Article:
Dionne: Yes. We might call forth the very reaction that we are trying to prevent. And so I think we need more optimism about the possibility of building international institutions in the same way that Harry Truman after World War II was so successful. Truman and Acheson and Republicans like Arthur Vandenburg said, "We can build institutions that can promote global prosperity, keep the peace, and can contain Soviet power." Those institutions worked.
And I think there is an opportunity now for the same kind of creativity. I doesn't just have to be defensive, it doesn't just have to be military. I think this is an opening for Democrats and all those moderate Republicans I keep talking about--to offer an alternative that's not soft. This is not about looking at the world through rose-colored glasses; it's about looking at the world as it is and seeing what possibilities we have to make it safer and better.
GH: Well, speaking of soft, you identify a lot of words that are conservative words that liberals have kind of gone along with. And they are not asserting themselves and defining their own terms. From the Democratic or liberal point of view, what would be advantageous, instead of always having to deal with "morality" and "are you tough on crime or soft on crime" and all of these kinds of things?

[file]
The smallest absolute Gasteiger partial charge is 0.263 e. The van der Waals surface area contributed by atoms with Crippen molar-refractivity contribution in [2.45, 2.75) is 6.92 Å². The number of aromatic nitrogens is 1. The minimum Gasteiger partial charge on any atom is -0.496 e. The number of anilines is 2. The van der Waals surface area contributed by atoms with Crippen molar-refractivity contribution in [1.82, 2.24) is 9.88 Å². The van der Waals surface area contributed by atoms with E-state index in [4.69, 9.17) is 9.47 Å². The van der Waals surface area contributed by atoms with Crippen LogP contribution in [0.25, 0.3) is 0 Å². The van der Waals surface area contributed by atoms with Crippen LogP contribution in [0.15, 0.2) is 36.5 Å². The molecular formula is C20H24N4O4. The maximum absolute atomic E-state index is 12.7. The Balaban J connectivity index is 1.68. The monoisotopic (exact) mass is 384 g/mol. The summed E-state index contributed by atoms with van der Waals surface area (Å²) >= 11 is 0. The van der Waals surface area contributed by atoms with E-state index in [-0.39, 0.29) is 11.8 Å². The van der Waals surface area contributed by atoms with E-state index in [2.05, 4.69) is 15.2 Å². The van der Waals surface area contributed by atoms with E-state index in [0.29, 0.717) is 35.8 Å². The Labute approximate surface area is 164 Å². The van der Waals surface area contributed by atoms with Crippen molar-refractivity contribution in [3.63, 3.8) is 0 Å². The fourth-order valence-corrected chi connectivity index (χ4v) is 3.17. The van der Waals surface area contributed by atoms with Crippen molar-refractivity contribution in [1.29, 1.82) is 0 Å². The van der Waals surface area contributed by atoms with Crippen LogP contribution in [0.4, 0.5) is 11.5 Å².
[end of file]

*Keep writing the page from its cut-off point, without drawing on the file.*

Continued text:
Dionne: I think that people left of center should not be afraid of the word "morality". In fact, I think one of their great failings is that they have acted in a way and spoken in a way that lead a lot of people to believe that morality lives solely on the right. That's not the progressive tradition at all. What was the civil rights movement except a moral crusade? What was the progressive movement except a moral crusade, both to reform politics and to begin to do more to lift up the poor in our country? These, too, are moral issues.